Dr. Pacheco-Rodriguez has identified CD44v6, a hyaluronic acid receptor, as a marker for the LAM cell (Cancer Research 2007), and has contributed to the identification of circulating LAM cells in blood, urine and chyle (PNAS 2004). He has also identified a renin-angiotensin system of the LAM cells (AJRCMB 2006), and identified MCP-1 as a paracrine growth factor for TSC2 null cells (JEM 2005).
Robert Sackstein, M.D., Ph.D. received his undergraduate degree from Harvard College, Summa cum Laude in biology, and his M.D. and Ph.D. degrees from Harvard Medical School, where he also received the James Tolbert Shipley Prize for outstanding research. He then completed internal medicine training and fellowships in immunology and hematology at the University of Miami, and received the Young Investigator Award for Excellence in the Field of Hematology from the International Society for Experimental Hematology. Dr. Sackstein is a bone marrow transplant physician and he also performs basic research to find new methods to improve the outcomes for patients undergoing bone marrow transplants. His laboratory efforts have helped define the molecular effectors of lymphocyte migration in graft-versus-host disease, and he is widely recognized for his contributions to the field of glycobiology and for the discovery of HCELL, a glycoform of CD44 that is a potent E-selectin ligand expressed on human hematopoietic stem cells. He is an Associate Professor of Dermatology and of Medicine at Harvard Medical School, and serves as the Head of the Translational Research Program of the Bone Marrow Transplantation Unit at the Massachusetts General Hospital, and is a Bone Marrow Transplant Physician at Brigham and Women's Hospital and the Dana-Farber Cancer Institute.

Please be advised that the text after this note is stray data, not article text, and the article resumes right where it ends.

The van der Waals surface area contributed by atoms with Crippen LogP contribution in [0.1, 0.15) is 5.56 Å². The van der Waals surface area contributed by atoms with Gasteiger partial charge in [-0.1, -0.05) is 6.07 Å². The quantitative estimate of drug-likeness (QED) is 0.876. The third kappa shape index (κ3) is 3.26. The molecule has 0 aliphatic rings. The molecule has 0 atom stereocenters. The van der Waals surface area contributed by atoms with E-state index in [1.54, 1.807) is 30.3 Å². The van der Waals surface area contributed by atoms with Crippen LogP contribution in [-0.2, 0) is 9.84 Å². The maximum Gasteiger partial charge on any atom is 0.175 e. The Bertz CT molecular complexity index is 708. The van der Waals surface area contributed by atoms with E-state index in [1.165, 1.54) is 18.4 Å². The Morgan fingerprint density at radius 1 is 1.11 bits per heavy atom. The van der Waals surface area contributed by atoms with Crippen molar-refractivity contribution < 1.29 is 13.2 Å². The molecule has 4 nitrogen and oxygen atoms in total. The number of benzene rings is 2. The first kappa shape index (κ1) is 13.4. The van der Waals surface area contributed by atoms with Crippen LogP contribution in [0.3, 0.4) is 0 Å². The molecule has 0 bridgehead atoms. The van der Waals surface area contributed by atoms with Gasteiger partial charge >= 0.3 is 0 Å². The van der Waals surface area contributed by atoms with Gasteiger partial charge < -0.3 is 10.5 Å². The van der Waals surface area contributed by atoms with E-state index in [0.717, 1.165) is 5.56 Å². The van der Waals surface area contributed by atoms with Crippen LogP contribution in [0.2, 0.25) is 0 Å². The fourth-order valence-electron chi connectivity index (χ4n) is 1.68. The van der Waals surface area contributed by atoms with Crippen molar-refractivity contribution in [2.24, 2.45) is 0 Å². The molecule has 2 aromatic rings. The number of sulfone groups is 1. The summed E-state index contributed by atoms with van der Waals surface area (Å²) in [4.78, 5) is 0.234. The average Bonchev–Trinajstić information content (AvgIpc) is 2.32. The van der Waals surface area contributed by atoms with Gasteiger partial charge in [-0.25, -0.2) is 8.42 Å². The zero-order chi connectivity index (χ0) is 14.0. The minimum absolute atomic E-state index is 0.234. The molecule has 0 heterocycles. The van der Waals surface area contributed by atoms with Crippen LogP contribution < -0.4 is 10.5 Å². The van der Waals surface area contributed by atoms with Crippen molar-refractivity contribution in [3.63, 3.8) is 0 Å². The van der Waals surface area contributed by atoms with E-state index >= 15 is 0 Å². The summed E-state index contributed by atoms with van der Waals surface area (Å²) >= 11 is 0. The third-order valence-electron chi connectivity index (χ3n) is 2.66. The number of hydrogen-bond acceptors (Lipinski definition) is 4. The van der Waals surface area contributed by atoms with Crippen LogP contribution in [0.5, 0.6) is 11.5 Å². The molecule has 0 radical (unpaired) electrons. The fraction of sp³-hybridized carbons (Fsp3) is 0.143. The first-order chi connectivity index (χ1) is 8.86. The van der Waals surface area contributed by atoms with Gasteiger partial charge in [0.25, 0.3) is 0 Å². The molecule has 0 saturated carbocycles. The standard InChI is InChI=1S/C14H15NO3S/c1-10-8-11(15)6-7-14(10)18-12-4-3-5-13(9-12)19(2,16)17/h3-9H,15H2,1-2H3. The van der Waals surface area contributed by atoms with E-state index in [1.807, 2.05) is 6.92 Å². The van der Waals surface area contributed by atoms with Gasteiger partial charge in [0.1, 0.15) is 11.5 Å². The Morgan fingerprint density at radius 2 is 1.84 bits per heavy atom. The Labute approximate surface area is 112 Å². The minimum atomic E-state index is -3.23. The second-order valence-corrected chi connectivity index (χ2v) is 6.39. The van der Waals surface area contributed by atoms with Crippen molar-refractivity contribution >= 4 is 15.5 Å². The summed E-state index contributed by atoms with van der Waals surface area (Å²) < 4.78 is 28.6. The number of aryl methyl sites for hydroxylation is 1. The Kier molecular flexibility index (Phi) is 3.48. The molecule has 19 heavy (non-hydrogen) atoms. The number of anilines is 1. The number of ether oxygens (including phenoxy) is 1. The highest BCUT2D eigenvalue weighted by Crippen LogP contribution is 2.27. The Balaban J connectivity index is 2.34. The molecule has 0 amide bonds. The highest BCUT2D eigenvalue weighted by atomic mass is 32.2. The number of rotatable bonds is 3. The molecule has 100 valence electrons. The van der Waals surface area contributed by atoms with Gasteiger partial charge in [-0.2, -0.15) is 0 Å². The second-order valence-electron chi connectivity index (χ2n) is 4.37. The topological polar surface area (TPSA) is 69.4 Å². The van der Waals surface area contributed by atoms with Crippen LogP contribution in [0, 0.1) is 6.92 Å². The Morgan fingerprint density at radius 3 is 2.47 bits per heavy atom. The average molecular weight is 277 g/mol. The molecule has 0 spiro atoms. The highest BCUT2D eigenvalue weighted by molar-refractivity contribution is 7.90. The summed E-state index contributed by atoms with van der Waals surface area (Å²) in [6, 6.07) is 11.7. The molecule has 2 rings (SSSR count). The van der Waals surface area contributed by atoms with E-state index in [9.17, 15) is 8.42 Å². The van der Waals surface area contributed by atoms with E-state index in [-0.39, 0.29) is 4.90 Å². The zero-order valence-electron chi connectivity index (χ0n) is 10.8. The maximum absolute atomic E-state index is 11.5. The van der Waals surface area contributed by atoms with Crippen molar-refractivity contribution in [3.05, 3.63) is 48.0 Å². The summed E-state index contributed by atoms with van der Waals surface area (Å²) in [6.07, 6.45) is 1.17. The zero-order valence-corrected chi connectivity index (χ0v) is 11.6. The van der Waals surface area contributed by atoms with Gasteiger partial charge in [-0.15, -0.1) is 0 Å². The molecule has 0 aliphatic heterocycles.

Instructor, Harvard Medical School and Research Associate, Department of Surgery and Vascular Biology Program, Children's Hospital Boston